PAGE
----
Denny says nothing—his embarrassment so great he can only stand there while she falls back on his bed, laughing hysterically, pointing at him, slapping the bed. Heat rises from his neck, washes over his face, burning so hot, he breaks out in a sweat. He can’t look at her. He wants to run from the room but can’t seem to get himself to move. She continues to laugh, finally coughing, which stops her, and she sits up, panting, her face pinched from anger and hurt.
In silence, Denny looks at her, finding the words. Finally, he straightens his back and shoulders and says, “I apologize. For my ignorance. I didn’t . . . I meant no disrespect, ma’am.”
Her eyes narrow, piercing through him, surgically exploring the character of the man behind the words.
“I’d knock the shit out of you,” she says calmly, “but . . . I don’t know—how can someone be so . . . ?
“I apologized. What do you want from me? Everything sounded like you were . . . you know.”
“I didn’t even want to do it really.”
“I kind of got the opposite idea,” she says.
“I didn’t want to be rude.”
“Please,” he says, “accept my apology, take your daughter and the hundred dollars and . . . go away. Please.”
Denny walks to his dresser, glances over his shoulder, hesitates, and then opens the center drawer. Blocking her view, he takes five twenties from an envelope, opens the bedroom door, and, standing to the side like a doorman, offers Bobbie the money.
She looks at it. Then she snatches the money and runs down the stairs. He closes the door and leans against it. The front door slams.
It is cool for a summer evening. Sitting on the side of the house on an old oak stump, Denny watches the moon rise over Ventana Valley. A tide of loneliness pulls him deeper inside himself. Denny watches his parents through a memory, a memory of ritual exchanges they had with each other. His mother complains about some minor foible in his father. His father hums a tune he makes up as he goes. They are together, alive, comfortable, still in love. Lovers and lunatics, Denny thinks. Lunatic lovers. A man and a woman so much in love, having worked so hard to make life together, parents of a son who loved them more than himself.
Denny restrains the memory of their end. An end that remains always the same, because it is true, because it happened. But the end will not be inhibited, and he recalls their end came on a summer night much like this night, with the moon dispatching its craziness over the Earth. He looks up. The lunar mountains make the Man-in-the-Moon look like he has a five-o’clock shadow—like his father’s, at the end of that day last summer. He recalls tiny button-sized puddles of blood leading across the Linoleum, his paralyzing panic; he feels the insane chill in the hot kitchen, where he finds his father sitting in the breakfast nook with his head flopped back over the chair, slashes in his throat gushing, pulsing blood like gills on a dying fish.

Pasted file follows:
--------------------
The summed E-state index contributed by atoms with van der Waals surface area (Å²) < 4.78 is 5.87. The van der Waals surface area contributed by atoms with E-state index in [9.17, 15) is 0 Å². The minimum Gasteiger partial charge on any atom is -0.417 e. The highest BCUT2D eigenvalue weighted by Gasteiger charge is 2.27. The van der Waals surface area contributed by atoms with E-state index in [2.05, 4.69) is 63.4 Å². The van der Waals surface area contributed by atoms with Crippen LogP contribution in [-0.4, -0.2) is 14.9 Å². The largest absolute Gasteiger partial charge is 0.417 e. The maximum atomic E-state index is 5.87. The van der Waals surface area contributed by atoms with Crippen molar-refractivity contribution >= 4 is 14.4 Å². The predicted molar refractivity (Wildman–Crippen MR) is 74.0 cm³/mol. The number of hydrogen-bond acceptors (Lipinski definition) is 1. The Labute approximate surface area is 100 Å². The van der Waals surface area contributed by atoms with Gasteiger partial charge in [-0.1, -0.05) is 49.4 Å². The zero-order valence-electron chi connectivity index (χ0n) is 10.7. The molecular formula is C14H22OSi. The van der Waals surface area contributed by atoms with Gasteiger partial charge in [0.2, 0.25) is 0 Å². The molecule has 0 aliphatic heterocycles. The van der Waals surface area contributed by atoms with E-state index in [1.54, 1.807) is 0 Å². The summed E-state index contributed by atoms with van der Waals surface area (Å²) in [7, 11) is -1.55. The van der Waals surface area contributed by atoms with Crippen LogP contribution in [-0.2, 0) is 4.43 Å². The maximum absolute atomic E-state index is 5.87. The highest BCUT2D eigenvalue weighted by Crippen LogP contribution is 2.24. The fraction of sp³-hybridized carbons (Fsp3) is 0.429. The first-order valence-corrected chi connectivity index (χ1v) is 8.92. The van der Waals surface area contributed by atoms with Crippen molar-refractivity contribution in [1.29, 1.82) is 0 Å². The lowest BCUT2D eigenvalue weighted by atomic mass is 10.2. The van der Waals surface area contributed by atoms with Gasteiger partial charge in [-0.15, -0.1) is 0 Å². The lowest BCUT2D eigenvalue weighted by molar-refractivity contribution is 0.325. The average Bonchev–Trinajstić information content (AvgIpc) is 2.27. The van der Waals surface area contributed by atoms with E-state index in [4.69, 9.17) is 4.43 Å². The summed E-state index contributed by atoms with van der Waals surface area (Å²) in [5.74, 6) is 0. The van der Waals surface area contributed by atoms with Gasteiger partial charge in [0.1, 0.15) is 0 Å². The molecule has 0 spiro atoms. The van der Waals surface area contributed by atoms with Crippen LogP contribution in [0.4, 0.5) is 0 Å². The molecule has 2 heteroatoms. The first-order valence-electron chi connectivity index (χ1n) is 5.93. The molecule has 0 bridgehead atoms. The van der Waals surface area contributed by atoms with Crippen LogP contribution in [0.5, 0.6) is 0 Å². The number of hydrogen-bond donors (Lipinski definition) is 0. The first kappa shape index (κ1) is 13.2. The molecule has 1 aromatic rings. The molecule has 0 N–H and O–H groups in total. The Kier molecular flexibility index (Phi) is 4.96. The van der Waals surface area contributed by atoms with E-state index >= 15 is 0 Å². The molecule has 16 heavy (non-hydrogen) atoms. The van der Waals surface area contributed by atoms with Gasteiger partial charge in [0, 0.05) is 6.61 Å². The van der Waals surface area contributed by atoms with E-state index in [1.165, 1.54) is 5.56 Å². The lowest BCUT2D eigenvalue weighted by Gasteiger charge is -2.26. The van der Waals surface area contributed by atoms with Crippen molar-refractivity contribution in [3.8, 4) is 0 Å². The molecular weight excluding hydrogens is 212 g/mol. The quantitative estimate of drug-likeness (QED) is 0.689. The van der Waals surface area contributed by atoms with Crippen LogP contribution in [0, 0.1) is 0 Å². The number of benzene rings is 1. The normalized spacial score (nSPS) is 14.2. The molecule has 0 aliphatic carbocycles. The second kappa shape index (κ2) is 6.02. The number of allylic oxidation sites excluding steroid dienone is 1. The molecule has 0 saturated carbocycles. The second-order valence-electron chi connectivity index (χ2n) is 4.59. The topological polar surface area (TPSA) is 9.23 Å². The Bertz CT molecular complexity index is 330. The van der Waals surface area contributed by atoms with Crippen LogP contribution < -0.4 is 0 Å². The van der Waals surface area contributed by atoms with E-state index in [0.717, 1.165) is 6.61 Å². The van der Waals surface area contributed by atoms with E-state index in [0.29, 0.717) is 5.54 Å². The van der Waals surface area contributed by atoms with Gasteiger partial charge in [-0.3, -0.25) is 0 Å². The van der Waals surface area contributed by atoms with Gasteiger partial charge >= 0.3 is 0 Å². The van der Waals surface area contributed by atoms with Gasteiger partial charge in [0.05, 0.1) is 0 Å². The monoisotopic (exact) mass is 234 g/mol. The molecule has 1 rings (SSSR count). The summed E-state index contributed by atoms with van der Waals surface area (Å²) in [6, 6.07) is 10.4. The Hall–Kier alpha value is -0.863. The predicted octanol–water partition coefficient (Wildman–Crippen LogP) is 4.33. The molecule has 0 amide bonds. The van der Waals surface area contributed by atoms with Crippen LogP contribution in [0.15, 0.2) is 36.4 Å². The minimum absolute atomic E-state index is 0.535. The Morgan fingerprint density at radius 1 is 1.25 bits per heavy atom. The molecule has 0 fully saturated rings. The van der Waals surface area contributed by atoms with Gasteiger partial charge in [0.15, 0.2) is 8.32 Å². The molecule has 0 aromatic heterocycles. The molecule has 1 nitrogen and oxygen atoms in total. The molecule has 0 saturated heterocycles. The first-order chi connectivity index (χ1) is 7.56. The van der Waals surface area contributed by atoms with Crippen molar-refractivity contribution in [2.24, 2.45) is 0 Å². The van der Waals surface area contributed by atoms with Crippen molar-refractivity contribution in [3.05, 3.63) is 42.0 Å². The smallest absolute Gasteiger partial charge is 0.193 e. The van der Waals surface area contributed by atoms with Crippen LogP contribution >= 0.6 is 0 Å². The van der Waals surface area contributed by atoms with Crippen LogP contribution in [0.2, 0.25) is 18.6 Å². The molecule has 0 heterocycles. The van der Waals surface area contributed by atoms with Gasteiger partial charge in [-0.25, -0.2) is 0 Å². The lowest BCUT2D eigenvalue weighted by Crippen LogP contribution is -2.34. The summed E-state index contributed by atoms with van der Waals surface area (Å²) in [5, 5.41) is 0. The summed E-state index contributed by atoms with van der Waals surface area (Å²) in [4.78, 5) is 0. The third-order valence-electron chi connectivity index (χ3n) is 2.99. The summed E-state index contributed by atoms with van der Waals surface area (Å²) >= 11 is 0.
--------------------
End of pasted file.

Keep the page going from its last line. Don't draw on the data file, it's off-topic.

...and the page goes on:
The horror, the inhumanity of it revives, and Denny rises to stare back at the moon, to take its brightness and blur the memory. But it won’t go away. He runs into the orchard, faster and faster, until he cannot evade the cherry branches in his path. He closes his eyes, still racing recklessly through the trees, anticipating the blow.
A low, looping bough punches him square on the chin, throwing him back off his feet. The horrible nightmare fades peacefully to black.
Consciousness returns like a refreshing, early-morning dream. Denny rolls to his side. The smell of cherries rises from the dirt around him. He touches the blood in the split in his chin. He stands, woozy.
“Oh, I gotta do that again, real soon,” he says. He holds his watch up to the moonlight. He’s been out for only fifteen minutes. Looking through the trees, his head throbbing, he starts back towards the remaining darkness of his home.
Back in the kitchen, Denny drops ice cubes into a sandwich bag, gently presses it to his chin and carefully walks upstairs to his bedroom.
He moves through the darkness like a blind man accustomed to the surroundings and stops beside his bed. He reaches under the lamp on the night stand and fumbles for the little black knob to turn it on, when a voice says:
“Leave it off and come to bed.”
Finally, I get to attempt something few would try. Make writing about conjunctive adverbs amusing . . . even fun. Having fun? I'm having fun. You didn't know conjunctive adverbs could be such fun. Now I realize that, in the story, BW is omniscient and all-powerful, so it makes sense that he understood everything about conjunctive adverbs instantly upon hearing Tommy's prayers. But Earth-bound writers need to know a few things about how to use them: